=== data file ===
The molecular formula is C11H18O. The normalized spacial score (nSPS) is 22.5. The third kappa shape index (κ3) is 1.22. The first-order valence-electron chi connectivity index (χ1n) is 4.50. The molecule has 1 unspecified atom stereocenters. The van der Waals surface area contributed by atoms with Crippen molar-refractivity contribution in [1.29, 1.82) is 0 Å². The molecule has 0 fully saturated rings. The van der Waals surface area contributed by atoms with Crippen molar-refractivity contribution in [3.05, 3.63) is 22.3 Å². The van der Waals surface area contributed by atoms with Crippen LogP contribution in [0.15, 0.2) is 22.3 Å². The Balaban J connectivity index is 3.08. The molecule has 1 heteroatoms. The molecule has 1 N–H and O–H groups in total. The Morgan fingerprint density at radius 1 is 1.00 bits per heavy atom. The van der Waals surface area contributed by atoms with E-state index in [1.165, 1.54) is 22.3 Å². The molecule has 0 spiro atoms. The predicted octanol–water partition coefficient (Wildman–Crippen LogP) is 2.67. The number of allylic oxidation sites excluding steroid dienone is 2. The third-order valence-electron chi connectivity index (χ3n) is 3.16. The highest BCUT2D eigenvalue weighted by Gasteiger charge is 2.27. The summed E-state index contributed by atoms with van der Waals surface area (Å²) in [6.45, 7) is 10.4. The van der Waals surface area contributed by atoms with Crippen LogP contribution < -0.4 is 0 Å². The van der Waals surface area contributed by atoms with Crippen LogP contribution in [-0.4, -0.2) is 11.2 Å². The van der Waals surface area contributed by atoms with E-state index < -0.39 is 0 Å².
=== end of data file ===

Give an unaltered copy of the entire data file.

The molecular formula is C11H18O. The normalized spacial score (nSPS) is 22.5. The third kappa shape index (κ3) is 1.22. The first-order valence-electron chi connectivity index (χ1n) is 4.50. The molecule has 1 unspecified atom stereocenters. The van der Waals surface area contributed by atoms with Crippen molar-refractivity contribution in [1.29, 1.82) is 0 Å². The molecule has 0 fully saturated rings. The van der Waals surface area contributed by atoms with Crippen molar-refractivity contribution in [3.05, 3.63) is 22.3 Å². The van der Waals surface area contributed by atoms with Crippen LogP contribution in [0.15, 0.2) is 22.3 Å². The Balaban J connectivity index is 3.08. The molecule has 1 heteroatoms. The molecule has 1 N–H and O–H groups in total. The Morgan fingerprint density at radius 1 is 1.00 bits per heavy atom. The van der Waals surface area contributed by atoms with E-state index in [1.165, 1.54) is 22.3 Å². The molecule has 0 spiro atoms. The predicted octanol–water partition coefficient (Wildman–Crippen LogP) is 2.67. The number of allylic oxidation sites excluding steroid dienone is 2. The third-order valence-electron chi connectivity index (χ3n) is 3.16. The highest BCUT2D eigenvalue weighted by Gasteiger charge is 2.27. The summed E-state index contributed by atoms with van der Waals surface area (Å²) in [6.45, 7) is 10.4. The van der Waals surface area contributed by atoms with Crippen LogP contribution < -0.4 is 0 Å². The van der Waals surface area contributed by atoms with Crippen LogP contribution in [-0.4, -0.2) is 11.2 Å². The van der Waals surface area contributed by atoms with E-state index < -0.39 is 0 Å².